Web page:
The aim of this study was to compare new chronic diseases onset and longitudinal changes in lifestyle risk factors between Gulf War veterans with different symptom reporting.
Data were collected from Gulf War veterans over two periods, and participants were grouped according to baseline symptom reporting. Logistic, nominal, and ordinal regressions were used for between-group comparisons.
The veterans comprised low, moderate, and high symptom reporters. New onset of sleep apnea [odds ratio (OR) = 9.49; 95% confidence interval (CI) = 3.48 to 25.86], musculoskeletal (OR = 8.70; 95% CI = 4.17 to 18.17), psychological (OR = 5.36; 95% CI = 2.46 to 11.70), and cardiovascular (OR = 3.86; 95% CI = 1.33 to 11.23) conditions was elevated in high versus low symptom reporters. Although odds of obesity and alcohol use increased over time and smoking halved, the changes were similar across groups.
These findings show increasing obesity and alcohol use, and indicate that high symptomatology among veterans may predict future disease onset.
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Department of Epidemiology and Preventive Medicine, School of Public Health and Preventive Medicine, Monash University, Melbourne, Victoria (Ms Gwini, Drs Kelsall, Ikin, Sim, Forbes); and Centre for Traumatic Stress Studies, University of Adelaide, South Australia (Dr McFarlane).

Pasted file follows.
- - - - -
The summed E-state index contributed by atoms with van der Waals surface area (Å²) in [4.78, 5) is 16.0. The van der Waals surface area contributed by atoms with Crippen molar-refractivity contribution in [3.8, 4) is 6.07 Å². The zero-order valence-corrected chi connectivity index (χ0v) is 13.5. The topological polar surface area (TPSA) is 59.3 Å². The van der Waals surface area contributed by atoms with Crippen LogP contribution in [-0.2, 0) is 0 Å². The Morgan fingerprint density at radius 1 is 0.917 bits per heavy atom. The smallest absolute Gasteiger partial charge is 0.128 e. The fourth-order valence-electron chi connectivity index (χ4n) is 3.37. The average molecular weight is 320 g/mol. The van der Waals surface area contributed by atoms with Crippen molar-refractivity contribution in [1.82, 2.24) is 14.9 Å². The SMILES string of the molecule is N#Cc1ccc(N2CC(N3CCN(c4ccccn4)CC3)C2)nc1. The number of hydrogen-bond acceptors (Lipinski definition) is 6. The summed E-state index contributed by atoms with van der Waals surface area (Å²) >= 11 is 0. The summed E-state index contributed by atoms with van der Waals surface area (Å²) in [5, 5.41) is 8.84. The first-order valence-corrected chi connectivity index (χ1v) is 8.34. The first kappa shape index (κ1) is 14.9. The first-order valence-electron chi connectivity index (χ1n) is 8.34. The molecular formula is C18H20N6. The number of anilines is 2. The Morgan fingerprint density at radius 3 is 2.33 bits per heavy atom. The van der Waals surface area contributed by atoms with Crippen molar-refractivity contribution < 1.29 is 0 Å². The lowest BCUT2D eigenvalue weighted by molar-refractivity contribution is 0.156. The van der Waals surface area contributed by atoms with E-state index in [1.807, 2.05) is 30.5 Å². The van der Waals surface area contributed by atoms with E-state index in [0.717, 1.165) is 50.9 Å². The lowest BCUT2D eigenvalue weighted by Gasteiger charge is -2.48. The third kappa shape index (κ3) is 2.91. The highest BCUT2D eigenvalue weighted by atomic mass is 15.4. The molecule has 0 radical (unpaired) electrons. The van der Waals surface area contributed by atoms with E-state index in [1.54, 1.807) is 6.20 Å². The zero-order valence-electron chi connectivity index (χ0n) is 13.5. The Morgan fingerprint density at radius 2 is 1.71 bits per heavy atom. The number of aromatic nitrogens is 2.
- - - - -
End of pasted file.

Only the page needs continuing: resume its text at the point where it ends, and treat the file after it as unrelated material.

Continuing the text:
Address correspondence to: Stella M. Gwini, MSc, Monash University, Department of Epidemiology & Preventive Medicine, The Alfred Centre, 99 Commercial Road, Melbourne, VIC 3004, Australia (firstname.lastname@example.org).
This study was funded by the Australian Department of Veterans’ Affairs (grant ARP0907) and an Australian Postgraduate Award (grant 120636).
The views expressed in the Article do not necessarily represent the views of the Minister for Veterans’ Affairs or the Department of Veterans’ Affairs. The Commonwealth of Australia does not give any warranty nor accept any liability in relation to the contents of the work.
The authors have no conflicts of interest.
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